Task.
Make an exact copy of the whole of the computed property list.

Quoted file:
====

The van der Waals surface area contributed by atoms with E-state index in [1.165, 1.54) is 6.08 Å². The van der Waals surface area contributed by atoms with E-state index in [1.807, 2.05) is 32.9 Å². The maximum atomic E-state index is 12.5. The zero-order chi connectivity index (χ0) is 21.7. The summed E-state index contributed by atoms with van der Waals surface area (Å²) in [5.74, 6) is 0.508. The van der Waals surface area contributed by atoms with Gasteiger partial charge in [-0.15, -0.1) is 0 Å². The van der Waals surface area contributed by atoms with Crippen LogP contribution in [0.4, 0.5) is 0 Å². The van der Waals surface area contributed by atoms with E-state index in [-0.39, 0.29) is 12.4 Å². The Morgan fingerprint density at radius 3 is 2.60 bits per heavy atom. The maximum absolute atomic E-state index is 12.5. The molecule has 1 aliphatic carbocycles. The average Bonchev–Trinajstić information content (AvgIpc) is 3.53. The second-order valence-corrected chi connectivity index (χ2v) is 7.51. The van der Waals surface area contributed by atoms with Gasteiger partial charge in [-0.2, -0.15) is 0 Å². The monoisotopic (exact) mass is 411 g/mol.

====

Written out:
The van der Waals surface area contributed by atoms with E-state index in [1.165, 1.54) is 6.08 Å². The van der Waals surface area contributed by atoms with E-state index in [1.807, 2.05) is 32.9 Å². The maximum atomic E-state index is 12.5. The zero-order chi connectivity index (χ0) is 21.7. The summed E-state index contributed by atoms with van der Waals surface area (Å²) in [5.74, 6) is 0.508. The van der Waals surface area contributed by atoms with Gasteiger partial charge in [-0.15, -0.1) is 0 Å². The van der Waals surface area contributed by atoms with Crippen LogP contribution in [0.4, 0.5) is 0 Å². The van der Waals surface area contributed by atoms with E-state index in [-0.39, 0.29) is 12.4 Å². The Morgan fingerprint density at radius 3 is 2.60 bits per heavy atom. The maximum absolute atomic E-state index is 12.5. The molecule has 1 aliphatic carbocycles. The average Bonchev–Trinajstić information content (AvgIpc) is 3.53. The second-order valence-corrected chi connectivity index (χ2v) is 7.51. The van der Waals surface area contributed by atoms with Gasteiger partial charge in [-0.2, -0.15) is 0 Å². The monoisotopic (exact) mass is 411 g/mol.